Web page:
DC1613A Cable Adapter is use for πŸ”ŒLower Vcc. Before using a DC1613A cable, we recommend reading one of our articles, πŸ‘‰How to Modify FPGA's Voltage Using DC1613A. You can buy one at πŸ›’FPGA Guide Shop.

Q: What is Riser?

Riser is used to connect the video cards to the motherboard. It allows optimal use of existing hardware. It requires some extra power connections from the power supply. You can buy one at πŸ›’Squirrels Research Store.

PCIe 3.0 x1

Q: What is QSFP28 Cable?

It's a cable that you can use for connecting multiple BCU-1525 or VCU-1525 cards together to handle large algorithms such as x16r. You can buy one at πŸ›’Squirrels Research Store.

QSFP28 Cable

Q: What is the most profitable coin for FPGA?

It depends on what algorithm you use. Check out the table below!

βš’οΈ AlgorithmπŸ’° Most Profitable Coin
Keccak-ZPZen Protocol

But still, no one can predict when markets change constantly and with it the profitability. It's a speculative investment that you have to weigh the risks of on your own. Right now no one is really sure what the future is going to bring for FPGAs, various people are working on various bitstreams that will all over varying return rates.

Q: Are there any FPGA Community?

Q: How to cool your FPGA?

πŸ’§Water Block costs approximately $150-200 USD. Some advantages include less noise and full board coverage cooling. However, you will need to spend even more money purchasing compatible components such as pumps, fittings, reservoirs, tubes, radiators, etc. With a water block, your FPGAs can mine while staying on a stable temperature of 30-50 C.
The Upgraded Active Heatsink is for those of you wanting to use a setup with cards more spaced out, the active heatsink will be required to sufficiently cool your card. The active upgrade costs $50 USD and includes an ultra-high static pressure fan. Your FPGA will have a stable temperature of temperature of 70-80 C while mining.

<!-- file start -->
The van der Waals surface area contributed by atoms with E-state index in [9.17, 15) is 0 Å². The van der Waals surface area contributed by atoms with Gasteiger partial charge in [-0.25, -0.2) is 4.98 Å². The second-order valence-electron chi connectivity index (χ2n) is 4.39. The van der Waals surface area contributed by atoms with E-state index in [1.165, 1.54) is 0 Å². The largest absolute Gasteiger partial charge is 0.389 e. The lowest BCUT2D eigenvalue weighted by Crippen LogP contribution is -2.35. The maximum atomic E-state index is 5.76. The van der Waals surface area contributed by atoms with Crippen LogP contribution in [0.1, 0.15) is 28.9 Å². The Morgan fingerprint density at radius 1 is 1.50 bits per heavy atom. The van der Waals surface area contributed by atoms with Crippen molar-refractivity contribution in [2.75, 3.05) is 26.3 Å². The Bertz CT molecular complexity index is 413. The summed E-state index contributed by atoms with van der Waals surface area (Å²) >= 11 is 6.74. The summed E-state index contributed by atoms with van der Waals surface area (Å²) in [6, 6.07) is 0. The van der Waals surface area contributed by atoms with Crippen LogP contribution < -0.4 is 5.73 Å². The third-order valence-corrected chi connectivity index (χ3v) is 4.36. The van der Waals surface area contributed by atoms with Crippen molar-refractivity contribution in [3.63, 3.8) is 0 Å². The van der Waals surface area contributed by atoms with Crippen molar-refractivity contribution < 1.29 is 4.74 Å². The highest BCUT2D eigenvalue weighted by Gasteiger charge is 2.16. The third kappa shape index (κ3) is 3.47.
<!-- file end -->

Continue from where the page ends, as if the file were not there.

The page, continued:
The Upgraded Passive Heatsink has no added cost (so far), but requires more powerful high static pressure fans at the front and back, and need more length inside the case, while still requiring you to maintain little to no space between cards. It can be mining on temperature 70-80 C, but you need a delta fans.
Stock BCU Heatsink is capable of cooling 280W using medium static pressure fans when enclosed in a server case with very little space between the cards and fans on each end to push/pull air.

Also, for more details, check out our article πŸ‘‰Recommended Water Cooling System!

Q: How to getting started with Acorn?

1️⃣ Install your Acorns in a Nest or available M.2 slot
2️⃣ Download Your Drivers

Operating SystemDriversVirus Scan

3️⃣ Install Drivers
Windows: Double click MSI and follow prompts
Linux: Extract the .tgz files, and then run πŸ‘‡

chmod +x
sudo ./

Q: How to getting started with Nest?

1️⃣ Install your Acorns, or any other M.2 m-key SSD or adapter you wish to use with nest using the included M.2 screws.
2️⃣ Optionally, connect a micro-usb cable to your nest for advanced power and performance monitoring and plug the other end into an available port on your PC.
3️⃣ Install your Nest in an available PCie slot (PCIe 3.0, x8 or better recommended for best performance).
4️⃣ Nest X4 only - Optionally connect a PCIe 6 pin AUX connector the your Nest X4.

🚫 Do not power the Nest X4 from a 12v supply that is different than your PCIe slot supply.
🚫 Do not power the Nest X4 via PCie AUX without installing Nest X4 in a PCIe slot.